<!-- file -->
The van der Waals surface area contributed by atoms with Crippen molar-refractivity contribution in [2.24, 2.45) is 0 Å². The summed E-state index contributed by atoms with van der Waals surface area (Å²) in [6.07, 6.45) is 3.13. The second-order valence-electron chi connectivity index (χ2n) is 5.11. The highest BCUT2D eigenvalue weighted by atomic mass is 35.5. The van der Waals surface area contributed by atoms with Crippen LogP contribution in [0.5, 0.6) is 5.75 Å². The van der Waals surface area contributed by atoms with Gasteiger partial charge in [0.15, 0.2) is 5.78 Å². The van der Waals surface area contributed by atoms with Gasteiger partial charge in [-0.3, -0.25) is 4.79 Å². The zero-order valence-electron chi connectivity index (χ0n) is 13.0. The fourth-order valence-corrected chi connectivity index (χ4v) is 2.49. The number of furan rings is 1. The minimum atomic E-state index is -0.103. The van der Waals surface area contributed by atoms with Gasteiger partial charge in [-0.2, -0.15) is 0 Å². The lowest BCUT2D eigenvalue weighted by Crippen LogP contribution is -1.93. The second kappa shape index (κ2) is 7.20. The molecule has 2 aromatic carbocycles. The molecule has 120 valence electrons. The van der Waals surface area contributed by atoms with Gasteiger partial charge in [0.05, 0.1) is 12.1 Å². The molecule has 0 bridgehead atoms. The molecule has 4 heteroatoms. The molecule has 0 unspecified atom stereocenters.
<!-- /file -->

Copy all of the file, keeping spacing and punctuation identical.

The van der Waals surface area contributed by atoms with Crippen molar-refractivity contribution in [2.24, 2.45) is 0 Å². The summed E-state index contributed by atoms with van der Waals surface area (Å²) in [6.07, 6.45) is 3.13. The second-order valence-electron chi connectivity index (χ2n) is 5.11. The highest BCUT2D eigenvalue weighted by atomic mass is 35.5. The van der Waals surface area contributed by atoms with Crippen LogP contribution in [0.5, 0.6) is 5.75 Å². The van der Waals surface area contributed by atoms with Gasteiger partial charge in [0.15, 0.2) is 5.78 Å². The van der Waals surface area contributed by atoms with Gasteiger partial charge in [-0.3, -0.25) is 4.79 Å². The zero-order valence-electron chi connectivity index (χ0n) is 13.0. The fourth-order valence-corrected chi connectivity index (χ4v) is 2.49. The number of furan rings is 1. The minimum atomic E-state index is -0.103. The van der Waals surface area contributed by atoms with Gasteiger partial charge in [-0.2, -0.15) is 0 Å². The lowest BCUT2D eigenvalue weighted by Crippen LogP contribution is -1.93. The second kappa shape index (κ2) is 7.20. The molecule has 2 aromatic carbocycles. The molecule has 120 valence electrons. The van der Waals surface area contributed by atoms with Gasteiger partial charge in [0.05, 0.1) is 12.1 Å². The molecule has 0 bridgehead atoms. The molecule has 4 heteroatoms. The molecule has 0 unspecified atom stereocenters.